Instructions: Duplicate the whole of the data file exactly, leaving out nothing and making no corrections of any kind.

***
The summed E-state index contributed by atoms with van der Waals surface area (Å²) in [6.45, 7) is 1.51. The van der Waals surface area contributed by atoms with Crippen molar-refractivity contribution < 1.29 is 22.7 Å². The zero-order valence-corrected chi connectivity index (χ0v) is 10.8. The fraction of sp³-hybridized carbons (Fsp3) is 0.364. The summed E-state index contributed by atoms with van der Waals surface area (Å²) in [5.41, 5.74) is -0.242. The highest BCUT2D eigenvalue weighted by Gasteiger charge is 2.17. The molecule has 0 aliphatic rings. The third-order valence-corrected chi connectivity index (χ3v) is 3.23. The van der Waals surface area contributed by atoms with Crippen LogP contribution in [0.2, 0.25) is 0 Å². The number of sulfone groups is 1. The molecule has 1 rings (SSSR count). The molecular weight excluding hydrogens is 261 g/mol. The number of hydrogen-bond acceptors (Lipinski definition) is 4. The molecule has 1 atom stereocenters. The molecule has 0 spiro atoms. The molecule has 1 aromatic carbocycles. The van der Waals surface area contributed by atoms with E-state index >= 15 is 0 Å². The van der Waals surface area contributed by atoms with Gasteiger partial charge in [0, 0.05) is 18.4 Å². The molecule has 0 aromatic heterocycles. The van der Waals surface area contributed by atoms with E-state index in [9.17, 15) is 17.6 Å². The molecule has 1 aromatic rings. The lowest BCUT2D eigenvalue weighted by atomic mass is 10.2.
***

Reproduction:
The summed E-state index contributed by atoms with van der Waals surface area (Å²) in [6.45, 7) is 1.51. The van der Waals surface area contributed by atoms with Crippen molar-refractivity contribution < 1.29 is 22.7 Å². The zero-order valence-corrected chi connectivity index (χ0v) is 10.8. The fraction of sp³-hybridized carbons (Fsp3) is 0.364. The summed E-state index contributed by atoms with van der Waals surface area (Å²) in [5.41, 5.74) is -0.242. The highest BCUT2D eigenvalue weighted by Gasteiger charge is 2.17. The molecule has 0 aliphatic rings. The third-order valence-corrected chi connectivity index (χ3v) is 3.23. The van der Waals surface area contributed by atoms with Crippen LogP contribution in [0.2, 0.25) is 0 Å². The number of sulfone groups is 1. The molecule has 1 rings (SSSR count). The molecular weight excluding hydrogens is 261 g/mol. The number of hydrogen-bond acceptors (Lipinski definition) is 4. The molecule has 1 atom stereocenters. The molecule has 0 spiro atoms. The molecule has 1 aromatic carbocycles. The van der Waals surface area contributed by atoms with E-state index >= 15 is 0 Å². The van der Waals surface area contributed by atoms with Gasteiger partial charge in [0, 0.05) is 18.4 Å². The molecule has 0 aromatic heterocycles. The van der Waals surface area contributed by atoms with E-state index in [9.17, 15) is 17.6 Å². The molecule has 1 aromatic rings. The lowest BCUT2D eigenvalue weighted by atomic mass is 10.2.